Property and violent crime rates in California both rose during the COVID-19 pandemic, but remain far below the peaks of the 1980s and 1990s. When it comes to campaigns, though, what the statistics show is less important than how voters feel, Sragow said.

Crime is “definitely one of the top issues on voters’ minds right now,” said Mark Baldassare, the survey director of the Public Policy Institute of California, or PPIC, a nonpartisan think tank that regularly surveys Californians about their views on public policy issues.

The economy, homelessness and housing affordability are still top concerns, Baldassare said, but the share of likely voters who are concerned about crime appears to be growing. In December, the PPIC found that 8% of likely voters described “crime, drugs and gangs” as the most important issue facing the state. Two months later, 12% of likely voters said that crime was the most important issue for Gov. Gavin Newsom and the Legislature to address in 2024.

Those numbers are particularly high among voters who described themselves as independents: In February, 17% of likely independent voters said crime was the most important issue, up from 8% in December.

“The thing about crime is, it doesn’t take much — it just takes one or two things that people notice and makes them scared,” Baldassare said.

Recent high-profile attacks, including the shooting of an L.A. County Sheriff’s Department deputy stopped at a traffic light in West Covina, and a spate of stabbings on the L.A. Metro system, can leave uneasy Californians wondering “whether everything is falling apart,” Sragow said.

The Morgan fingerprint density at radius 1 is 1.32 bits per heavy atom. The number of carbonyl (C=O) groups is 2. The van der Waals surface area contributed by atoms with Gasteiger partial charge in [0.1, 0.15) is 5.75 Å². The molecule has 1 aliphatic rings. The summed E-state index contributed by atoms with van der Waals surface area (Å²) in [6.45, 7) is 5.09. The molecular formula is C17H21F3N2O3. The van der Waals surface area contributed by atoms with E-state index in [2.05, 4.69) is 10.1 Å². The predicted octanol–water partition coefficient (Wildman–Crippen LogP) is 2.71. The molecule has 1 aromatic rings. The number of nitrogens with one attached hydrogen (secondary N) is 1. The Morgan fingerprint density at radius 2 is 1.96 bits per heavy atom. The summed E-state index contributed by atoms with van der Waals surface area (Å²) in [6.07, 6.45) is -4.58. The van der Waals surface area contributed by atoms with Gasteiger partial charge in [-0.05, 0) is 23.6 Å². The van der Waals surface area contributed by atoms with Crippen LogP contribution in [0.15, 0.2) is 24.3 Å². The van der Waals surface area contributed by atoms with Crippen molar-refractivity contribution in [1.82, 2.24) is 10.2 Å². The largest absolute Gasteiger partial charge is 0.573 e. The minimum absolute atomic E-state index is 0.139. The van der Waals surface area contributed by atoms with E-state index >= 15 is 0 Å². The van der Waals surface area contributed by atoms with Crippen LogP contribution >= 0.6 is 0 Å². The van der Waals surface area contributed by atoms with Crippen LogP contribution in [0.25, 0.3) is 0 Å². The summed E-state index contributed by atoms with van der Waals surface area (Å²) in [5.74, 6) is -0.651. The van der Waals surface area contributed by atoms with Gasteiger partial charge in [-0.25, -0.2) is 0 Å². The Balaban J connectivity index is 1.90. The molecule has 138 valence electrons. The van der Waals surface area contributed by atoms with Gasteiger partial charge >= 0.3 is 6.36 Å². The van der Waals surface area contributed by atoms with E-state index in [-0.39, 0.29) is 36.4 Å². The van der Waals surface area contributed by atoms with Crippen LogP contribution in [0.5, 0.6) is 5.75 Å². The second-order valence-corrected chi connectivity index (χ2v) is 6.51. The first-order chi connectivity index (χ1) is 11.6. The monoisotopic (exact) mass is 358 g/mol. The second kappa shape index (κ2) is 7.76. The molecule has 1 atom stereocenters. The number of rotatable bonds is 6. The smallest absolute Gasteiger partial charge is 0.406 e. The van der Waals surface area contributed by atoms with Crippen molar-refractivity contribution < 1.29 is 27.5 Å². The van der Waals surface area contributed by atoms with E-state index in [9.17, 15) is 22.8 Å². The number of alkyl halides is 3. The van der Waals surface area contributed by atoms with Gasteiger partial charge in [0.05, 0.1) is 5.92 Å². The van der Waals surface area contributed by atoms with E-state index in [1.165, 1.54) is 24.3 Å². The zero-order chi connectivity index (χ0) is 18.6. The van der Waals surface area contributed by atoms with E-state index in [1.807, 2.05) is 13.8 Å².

The job of Democratic candidates, Sragow said, will be “to address how people feel, that people have to feel safe when they walk outside.” Republican challengers, he said, will try to make a case for tough-on-crime policies, crafted subtly enough to try and appeal to “disaffected independents, and maybe some Democrats.”

Some of that tough-on-crime talk is coming from Democrats too. A shift in how state lawmakers in Sacramento are talking about public safety is proof that crime is “clearly a vulnerability” for Democrats in tight races, said Rob Stutzman, a Republican strategist.

He said voters’ concerns over crime probably won’t make a difference in the Senate race, where polling shows Schiff with a commanding lead over Republican challenger Steve Garvey. But, Stutzman said, those concerns could make a difference in more competitive districts, including the handful of California swing seats for Congress that could help decide control of the House of Representatives in November.

“The pendulum is swinging, and it’s dragging them with it,” Stutzman said of Democrats.

Democrats are a ripe target, given that the party has a firm grip on political power in California. Democrats hold every statewide office and control both chambers of the state Legislature. Republicans have not won a California statewide election since 2006, when Gov. Arnold Schwarzenegger won reelection and Steve Poizner became insurance commissioner. Registered Democrats also outnumber Republicans by almost 2 to 1 in the state.

Click here to read the full article in the LA Times